High baseline adherence rates for guidelines recommendations means that a clinical decision support system makes only a small difference in clinical outcomes for atrial fibrillation patients.
The evidence for the association of atrial fibrillation with stroke risk is clear. However, there remain persistent levels of under treatment in clinical practice.
Clinical decision support tool (CDS) integrated into the electronic health record offer one way to improve uptake of guidelines that recommend anticoagulation in patients with atrial fibrillation and therefore reduce stroke.
A recent cluster-randomized trial of 43 primary care clinics in Sweden randomized practices to alert clinicians for patients with AF and at increased risk for thromboembolism and to recommend therapy according to the CHA2DS2-VASc score.
After 1 year there was a small but significant increase in guideline adherence in the CDS practices (73.0% versus 71.2% p = 0.013). However, there was no difference in the incidence of stroke, transient ischemic attack, or systemic thromboembolism in the two groups. The CDS group did have a lower incidence of significant bleeding, 12 per 1,000 (95% CI 9-15) patients in CDS practices compared to 16 (95% CI 12-20) per 1,000 patients in control practices (p = 0.04).
Having high baseline adherence rates for guidelines recommendations at the outset (in this case 70% adherence to the recommendation for anticoagulation therapy) means that a clinical decision support system makes only a small difference to adhering to guideline recommendations, it seemingly has more impact on safety.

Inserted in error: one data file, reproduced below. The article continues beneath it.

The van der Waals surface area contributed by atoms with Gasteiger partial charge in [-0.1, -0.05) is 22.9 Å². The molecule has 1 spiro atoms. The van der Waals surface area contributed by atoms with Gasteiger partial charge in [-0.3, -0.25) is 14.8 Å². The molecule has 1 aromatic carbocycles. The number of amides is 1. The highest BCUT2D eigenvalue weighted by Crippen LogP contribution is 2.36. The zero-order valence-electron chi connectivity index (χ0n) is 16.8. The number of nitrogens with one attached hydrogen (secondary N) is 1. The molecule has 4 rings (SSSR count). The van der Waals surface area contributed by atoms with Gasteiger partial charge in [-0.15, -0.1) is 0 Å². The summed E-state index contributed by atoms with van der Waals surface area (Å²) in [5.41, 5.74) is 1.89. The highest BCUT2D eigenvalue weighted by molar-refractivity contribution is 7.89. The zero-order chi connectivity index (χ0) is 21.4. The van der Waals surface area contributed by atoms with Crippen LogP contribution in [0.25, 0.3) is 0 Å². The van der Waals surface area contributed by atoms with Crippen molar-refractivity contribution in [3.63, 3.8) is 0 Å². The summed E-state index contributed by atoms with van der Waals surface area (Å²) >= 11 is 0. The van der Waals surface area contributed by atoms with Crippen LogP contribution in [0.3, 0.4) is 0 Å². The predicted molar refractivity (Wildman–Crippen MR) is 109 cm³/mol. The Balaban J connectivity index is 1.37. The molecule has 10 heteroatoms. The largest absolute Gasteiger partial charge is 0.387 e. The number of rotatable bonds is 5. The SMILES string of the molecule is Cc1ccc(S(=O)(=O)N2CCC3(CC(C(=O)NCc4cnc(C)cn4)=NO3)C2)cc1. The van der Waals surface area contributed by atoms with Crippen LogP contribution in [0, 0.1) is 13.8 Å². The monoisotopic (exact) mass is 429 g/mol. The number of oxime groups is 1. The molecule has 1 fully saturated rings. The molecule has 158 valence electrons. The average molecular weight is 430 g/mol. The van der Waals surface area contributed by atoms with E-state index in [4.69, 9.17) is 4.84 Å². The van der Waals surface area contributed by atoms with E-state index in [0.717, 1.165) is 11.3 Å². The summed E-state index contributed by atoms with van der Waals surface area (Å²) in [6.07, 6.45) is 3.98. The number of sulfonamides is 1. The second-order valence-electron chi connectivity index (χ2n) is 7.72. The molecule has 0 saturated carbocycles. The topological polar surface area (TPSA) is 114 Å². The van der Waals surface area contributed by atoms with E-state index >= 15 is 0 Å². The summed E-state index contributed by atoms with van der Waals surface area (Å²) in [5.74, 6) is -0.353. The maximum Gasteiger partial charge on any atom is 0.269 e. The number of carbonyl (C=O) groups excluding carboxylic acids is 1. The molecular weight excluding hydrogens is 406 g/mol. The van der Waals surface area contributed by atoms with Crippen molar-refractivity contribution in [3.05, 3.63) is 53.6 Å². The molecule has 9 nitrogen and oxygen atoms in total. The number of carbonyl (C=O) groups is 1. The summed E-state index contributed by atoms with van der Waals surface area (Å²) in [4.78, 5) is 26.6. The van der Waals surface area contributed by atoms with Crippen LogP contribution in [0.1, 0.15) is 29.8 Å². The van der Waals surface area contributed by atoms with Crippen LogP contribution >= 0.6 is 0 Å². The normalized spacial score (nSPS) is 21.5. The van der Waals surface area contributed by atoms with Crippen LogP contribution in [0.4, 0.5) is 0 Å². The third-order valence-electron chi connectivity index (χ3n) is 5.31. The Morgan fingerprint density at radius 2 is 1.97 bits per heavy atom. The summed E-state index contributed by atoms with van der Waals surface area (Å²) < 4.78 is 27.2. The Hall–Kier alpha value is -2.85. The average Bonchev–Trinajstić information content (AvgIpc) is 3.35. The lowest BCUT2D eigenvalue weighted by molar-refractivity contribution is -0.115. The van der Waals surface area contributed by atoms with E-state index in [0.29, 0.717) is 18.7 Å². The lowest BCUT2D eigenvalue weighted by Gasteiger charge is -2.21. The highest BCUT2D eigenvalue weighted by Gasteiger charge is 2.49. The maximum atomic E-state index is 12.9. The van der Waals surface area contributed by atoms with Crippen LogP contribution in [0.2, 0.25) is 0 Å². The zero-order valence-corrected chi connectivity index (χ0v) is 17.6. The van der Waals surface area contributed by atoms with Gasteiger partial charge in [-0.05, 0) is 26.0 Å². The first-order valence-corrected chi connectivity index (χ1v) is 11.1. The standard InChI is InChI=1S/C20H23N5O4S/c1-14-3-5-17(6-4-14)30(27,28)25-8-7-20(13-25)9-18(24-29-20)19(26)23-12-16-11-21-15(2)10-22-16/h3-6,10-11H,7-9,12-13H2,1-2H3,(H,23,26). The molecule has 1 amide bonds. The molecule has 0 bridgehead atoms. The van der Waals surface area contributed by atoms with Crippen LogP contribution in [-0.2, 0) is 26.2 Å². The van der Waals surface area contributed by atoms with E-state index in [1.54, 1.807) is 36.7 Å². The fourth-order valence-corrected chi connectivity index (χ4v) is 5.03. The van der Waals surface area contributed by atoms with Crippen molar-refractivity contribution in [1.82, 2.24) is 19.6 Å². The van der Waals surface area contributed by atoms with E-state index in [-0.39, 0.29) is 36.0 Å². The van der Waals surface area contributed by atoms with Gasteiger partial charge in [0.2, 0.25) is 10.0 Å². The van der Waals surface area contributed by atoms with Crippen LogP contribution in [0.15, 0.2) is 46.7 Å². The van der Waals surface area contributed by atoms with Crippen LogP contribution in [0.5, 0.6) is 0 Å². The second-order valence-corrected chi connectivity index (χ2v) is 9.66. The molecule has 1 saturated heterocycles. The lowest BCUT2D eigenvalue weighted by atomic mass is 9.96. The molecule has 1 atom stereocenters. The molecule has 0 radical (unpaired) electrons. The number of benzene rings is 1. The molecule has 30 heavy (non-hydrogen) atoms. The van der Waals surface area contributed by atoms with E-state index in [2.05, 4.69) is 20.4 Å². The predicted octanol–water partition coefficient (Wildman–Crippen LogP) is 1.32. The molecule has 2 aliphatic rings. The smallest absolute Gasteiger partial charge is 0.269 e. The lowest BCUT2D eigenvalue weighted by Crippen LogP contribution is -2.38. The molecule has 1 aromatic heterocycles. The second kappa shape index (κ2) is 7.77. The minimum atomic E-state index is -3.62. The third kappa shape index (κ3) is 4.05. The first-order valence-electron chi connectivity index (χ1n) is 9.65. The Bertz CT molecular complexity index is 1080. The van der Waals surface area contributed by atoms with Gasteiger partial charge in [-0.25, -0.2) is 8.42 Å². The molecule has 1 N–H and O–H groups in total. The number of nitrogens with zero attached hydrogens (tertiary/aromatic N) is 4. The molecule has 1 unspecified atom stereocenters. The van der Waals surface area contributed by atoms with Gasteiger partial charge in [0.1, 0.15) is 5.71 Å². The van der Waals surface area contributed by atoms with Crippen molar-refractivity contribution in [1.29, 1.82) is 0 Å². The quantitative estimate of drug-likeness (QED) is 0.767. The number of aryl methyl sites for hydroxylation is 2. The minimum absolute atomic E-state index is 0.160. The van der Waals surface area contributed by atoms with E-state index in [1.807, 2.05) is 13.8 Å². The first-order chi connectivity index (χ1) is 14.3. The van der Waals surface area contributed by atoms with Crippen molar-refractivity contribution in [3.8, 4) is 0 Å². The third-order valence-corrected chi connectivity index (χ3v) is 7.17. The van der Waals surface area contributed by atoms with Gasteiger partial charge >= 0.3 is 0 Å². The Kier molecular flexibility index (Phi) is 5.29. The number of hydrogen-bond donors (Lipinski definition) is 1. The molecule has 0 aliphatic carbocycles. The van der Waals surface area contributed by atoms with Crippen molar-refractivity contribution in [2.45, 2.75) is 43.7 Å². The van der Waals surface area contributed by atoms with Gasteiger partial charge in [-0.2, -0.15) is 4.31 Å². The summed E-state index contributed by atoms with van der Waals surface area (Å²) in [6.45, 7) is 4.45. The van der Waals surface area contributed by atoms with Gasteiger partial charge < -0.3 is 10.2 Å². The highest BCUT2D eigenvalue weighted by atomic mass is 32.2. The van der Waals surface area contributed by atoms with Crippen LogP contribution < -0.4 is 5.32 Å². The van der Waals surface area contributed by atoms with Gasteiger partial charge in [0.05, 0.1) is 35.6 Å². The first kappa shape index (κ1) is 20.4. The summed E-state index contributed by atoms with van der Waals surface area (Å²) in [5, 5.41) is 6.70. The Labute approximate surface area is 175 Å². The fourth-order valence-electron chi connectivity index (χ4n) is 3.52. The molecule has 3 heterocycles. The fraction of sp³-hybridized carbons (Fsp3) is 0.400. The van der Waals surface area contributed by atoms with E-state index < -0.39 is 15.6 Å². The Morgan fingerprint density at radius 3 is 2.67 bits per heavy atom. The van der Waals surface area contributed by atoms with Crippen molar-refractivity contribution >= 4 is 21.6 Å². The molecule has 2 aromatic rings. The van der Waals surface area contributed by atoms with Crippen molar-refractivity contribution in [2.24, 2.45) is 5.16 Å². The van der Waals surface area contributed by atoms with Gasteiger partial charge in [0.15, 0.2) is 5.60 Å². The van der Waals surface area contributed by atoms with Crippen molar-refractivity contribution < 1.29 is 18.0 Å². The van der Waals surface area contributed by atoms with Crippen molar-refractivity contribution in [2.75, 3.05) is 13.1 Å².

I call this the evidence optimisation gap: the level at which it becomes difficult to attain further benefits because clinicians, patients or the system make it difficult to achieve perfect optimisation, or patient values mean perfect levels of adherence to treatment recommendations misses the point.
A clinical decision support tool for improving adherence to guidelines on anticoagulant therapy in patients with atrial fibrillation at risk of stroke: A cluster-randomized trial in a Swedish primary care setting (the CDS-AF study). Karlsson L.O. et al. 2018. PLoS Medicine, 15(3), e1002528.
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Carl has received expenses and fees for his media work including BBC Inside Health. He holds grant funding from the NIHR, the NIHR School of Primary Care Research, The NIHR Oxford BRC and the WHO. He has also received income from the publication of a series of toolkit books. CEBM jointly runs the EvidenceLive Conference with the BMJ and the Overdiagnosis Conference with some international partners which are based on a non-profit model.